(TMU) — A collaboration between Mercedes Formula One and a group of clinicians and engineers has led to the creation of a new type of breathing aid for COVID-19 patients.
The Continuous Positive Airway Pressure (CPAP) breathing aid delivers oxygen to patients’ lungs without the need for a ventilator and has commonly been used to treat sleep apnea. Now, an improvement on the device, is allowing those suffering from COVID-19 to breathe easier without needing to be intubated.
The device, which was created within 100 hours of the first conceptual meeting, has been widely used with success on patients in China and Italy and has already been approved for use by the UK’s National Health Service (NHS), reports the BBC.
Engineers at University College London (UCL) and clinicians at UCL’s NHS Foundation Trust worked around the clock with experts from the UK-based Mercedes-AMG High Performance Powertrains to reverse engineer the device based on the CPAP system.
Forty of the devices are already being rolled out to University College Hospital (UCLH) and three other hospitals in London. If the trials are successful, the German automotive giant will be able to mass-produce the CPAP machines at a rate of 1,000 per day.
UCLH critical care consultant Professor Mervyn Singer said:
“These devices will help to save lives by ensuring that ventilators, a limited resource, are used only for the most severely ill.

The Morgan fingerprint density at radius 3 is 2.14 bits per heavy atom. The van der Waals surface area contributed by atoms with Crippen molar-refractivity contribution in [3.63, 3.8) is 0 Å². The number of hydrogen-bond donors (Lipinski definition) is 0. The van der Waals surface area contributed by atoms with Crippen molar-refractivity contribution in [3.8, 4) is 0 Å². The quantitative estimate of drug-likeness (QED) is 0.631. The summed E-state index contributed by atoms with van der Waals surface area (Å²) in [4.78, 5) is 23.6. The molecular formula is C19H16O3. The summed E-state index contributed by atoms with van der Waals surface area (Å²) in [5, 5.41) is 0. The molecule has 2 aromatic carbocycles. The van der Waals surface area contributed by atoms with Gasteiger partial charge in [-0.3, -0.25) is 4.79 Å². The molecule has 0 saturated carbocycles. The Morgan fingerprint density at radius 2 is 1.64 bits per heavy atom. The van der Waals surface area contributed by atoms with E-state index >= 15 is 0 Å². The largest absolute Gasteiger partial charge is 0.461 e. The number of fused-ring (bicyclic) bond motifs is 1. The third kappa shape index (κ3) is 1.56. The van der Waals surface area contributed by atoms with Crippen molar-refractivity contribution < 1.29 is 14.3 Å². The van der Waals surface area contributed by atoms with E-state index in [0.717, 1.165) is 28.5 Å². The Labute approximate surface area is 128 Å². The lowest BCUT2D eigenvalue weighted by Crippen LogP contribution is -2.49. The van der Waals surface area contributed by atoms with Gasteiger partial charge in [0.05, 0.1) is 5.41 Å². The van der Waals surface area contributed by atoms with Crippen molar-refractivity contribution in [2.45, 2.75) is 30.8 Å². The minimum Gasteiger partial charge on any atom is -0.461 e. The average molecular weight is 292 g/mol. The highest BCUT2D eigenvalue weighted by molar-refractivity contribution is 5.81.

While they will be tested at UCLH first, we hope they will make a real difference to hospitals across the UK by reducing demand on intensive care staff and beds, as well as helping patients recover without the need for more invasive ventilation.”
Andy Cowell, managing director of Mercedes-AMG High Performance Powertrains, said:
“The Formula One community has shown an impressive response to the call for support … we have been proud to put our resources at the service of UCL to deliver the CPAP project to the highest standards and in the fastest possible timeframe.”
In the meantime, VentilatorChallengeUK—a consortium of engineering firms including Airbus, Ford, Rolls-Royce, BAE Systems, Siemens, and a range of Formula One racing teams—has secured orders of over 10,000 ventilators to be provided to the U.K.’s healthcare system. Production will kick off in a week.
Dick Elsy, chief executive of High Value Manufacturing Catapult, said:
“This consortium brings together some of the most innovative companies in the world.
They are working together with incredible determination and energy to scale up production of much-needed ventilators and combat a virus that is affecting people in many countries.”
This comes as the U.K. government continues to struggle with the pandemic and top officials warn that emergency measures could remain in place for as long as six months.
There are currently 9,000 people hospitalized with CoViD-19 in the U.K., a sharp rise from 6,000 on Friday. As of Sunday, the total number of people who have died from the virus in the U.K. reached at least 1,408.